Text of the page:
Fun Winter Activities
Written by: Lincoln Park Preschool and Kindergarten
The weather is cold! Here's a fun list of winter activites to try at home:
Place words/colors/letters (any concept you are working on) on index cards and then into a bag. Also include a few cards with a picture of a stick of dynamite and the word “BANG!” written on it. Have your child reach into the bag and pull out a card. He names what is on the card and keeps it. Then you do the same. Take turns back and forth. When the word “BANG!” is pulled, all the cards you have earned must go back into the bag and you start over.
This game is good for children of all ages, as the concept focus is easily changed.
Activity: Clipboard Number Observations
Think of a special number or number of the day. Give your child a clipboard with paper and ask him to walk around the house/yard/neighborhood and find groupings of that number. So if you are talking about the number 3, he will search for items that are in 3s. When he finds a grouping, he will draw it on the paper. Examples: 3 siblings, 3 photos next to each other, 3 apples on the counter…
This is a great game for children ages four through seven.
Threes and fours
Activity: Ice Block Sledding
Fill a casserole dish with water. Lay a piece of rope partially in the pan and partially out, so that it forms a handle or something to hold on either side. Set in the freezer overnight. Once frozen, take it outside and lay a dish towel over it. Let your child sit on the towel and hold the handles. Then, gently push the block and watch it slide.
This is good for ages four through adult!
Activity: Clothespin Counting
Draw or print out a variety of animal pictures. Cut the pictures, minus the legs. Laminate the pictures if possible for stability, or print on cardstock/cardboard. Give your child a handful of clothespins and the pictures. Show your child an animal and ask him questions about it: “What is this animal? Where do you think it lives? Does it have a tail? Does it have legs? Oh no, we forgot the legs! We can use these clothespins as legs. How many legs does this animal have? Let’s count out that many legs and place them on the animal!” Count each leg and help the child attach it to the body of the animal. Continue with the next animal.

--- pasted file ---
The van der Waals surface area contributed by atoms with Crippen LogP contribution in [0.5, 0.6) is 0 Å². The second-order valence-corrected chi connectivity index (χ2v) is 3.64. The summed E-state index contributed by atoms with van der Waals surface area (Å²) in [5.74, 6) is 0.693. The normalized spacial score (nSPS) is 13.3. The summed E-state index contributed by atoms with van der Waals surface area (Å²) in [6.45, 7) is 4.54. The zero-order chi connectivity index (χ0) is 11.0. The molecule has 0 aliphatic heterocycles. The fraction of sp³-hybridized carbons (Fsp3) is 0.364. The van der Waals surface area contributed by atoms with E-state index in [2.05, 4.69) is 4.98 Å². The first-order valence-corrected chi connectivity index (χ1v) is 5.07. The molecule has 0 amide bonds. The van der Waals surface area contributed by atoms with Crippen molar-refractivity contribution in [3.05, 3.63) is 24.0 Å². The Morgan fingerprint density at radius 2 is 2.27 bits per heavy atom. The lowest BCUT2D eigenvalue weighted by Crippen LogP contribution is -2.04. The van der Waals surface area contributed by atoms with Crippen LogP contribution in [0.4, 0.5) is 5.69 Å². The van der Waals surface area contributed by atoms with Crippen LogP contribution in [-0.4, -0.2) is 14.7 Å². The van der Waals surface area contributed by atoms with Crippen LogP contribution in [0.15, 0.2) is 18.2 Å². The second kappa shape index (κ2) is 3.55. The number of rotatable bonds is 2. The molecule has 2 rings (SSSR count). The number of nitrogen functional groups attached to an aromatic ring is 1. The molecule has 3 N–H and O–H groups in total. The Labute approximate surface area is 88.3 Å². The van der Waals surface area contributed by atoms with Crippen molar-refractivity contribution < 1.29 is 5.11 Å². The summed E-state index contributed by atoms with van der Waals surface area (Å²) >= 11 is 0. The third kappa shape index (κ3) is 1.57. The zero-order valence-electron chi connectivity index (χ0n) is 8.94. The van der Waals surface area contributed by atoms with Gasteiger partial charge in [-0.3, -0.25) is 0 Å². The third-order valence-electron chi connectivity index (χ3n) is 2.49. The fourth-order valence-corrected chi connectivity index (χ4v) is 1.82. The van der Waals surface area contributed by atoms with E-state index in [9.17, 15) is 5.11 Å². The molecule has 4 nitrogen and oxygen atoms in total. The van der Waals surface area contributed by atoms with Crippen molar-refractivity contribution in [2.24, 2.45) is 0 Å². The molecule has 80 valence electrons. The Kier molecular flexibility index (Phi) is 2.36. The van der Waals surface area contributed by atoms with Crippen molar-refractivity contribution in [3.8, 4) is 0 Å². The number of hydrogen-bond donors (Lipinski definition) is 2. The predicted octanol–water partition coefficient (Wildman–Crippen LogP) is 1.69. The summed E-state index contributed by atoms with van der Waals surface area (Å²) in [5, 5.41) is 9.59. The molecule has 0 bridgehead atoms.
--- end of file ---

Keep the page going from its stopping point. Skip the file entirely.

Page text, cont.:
This is a great activity for ages two–six.
Bring snow or ice block in from outside. Try adding/doing various things to see what makes it melt. Salt? Flour? Sugar? A blow dryer?
Activity: Language Prompt Box
Cover a shoe box with butcher or construction paper. Wrap bottom and lid separately. Cut a hole in the top that is large enough to put a hand through. Print out and cut apart cards with various language prompts* and place them in the box. Have children reach in and draw out a card. Use the prompts to ask questions or guide discussions. This is a great way to assess a child’s comprehension skills and verbal abilities.
*Prompts may include questions about a story you read just before using the box, general questions about an experience, favorite things or idea generators. Examples:
“Tell about your favorite food.”
“What was the dog afraid of in the story we read?”
“What is a word that rhymes with hat?”
“What would you do if you could visit another planet?”
“How can you be helpful?”
Variation: Instead of prompts or questions, put letters, numbers, shapes or pictures on the card and have children identify. This is a great way to use the box for younger children to practice verbal skills.
Activity: What’s Missing?
Collect three to eight items from around the house. Line up items and cover with a blanket. Remove an item while child closes eyes. Have the child guess which object is missing. For a challenge, mix up items or have two colors of the same item.
Ages three to five
Activity: Letter Scavenger Hunt
Identify a letter to search for. Brainstorm and write words on cards that begin with that letter (things you can find around your home or neighborhood). Go on a scavenger hunt for these items; hang up the card on the refrigerator once you find the item, or just search for the letter and make tally marks on a card as you search.
Ages three to six
Activity: Letter Basketball
Cut paper into squares; write a letter (uppercase is best) on each card. Spread letter cards out on the floor. Identify a letter for the child to find. Once he finds the letter, he crumples the paper and shoots it into a basket (trashcan, laundry basket, bucket, etc.).
Ages two to five
Mix equal parts liquid starch with Elmer’s school glue (1 cup each or more for larger batch). Add food coloring if desired.
Photo credit: http://www.flickr.com/photos/biscotte/361845573/Posted on January 10, 2013 at 9:49 AM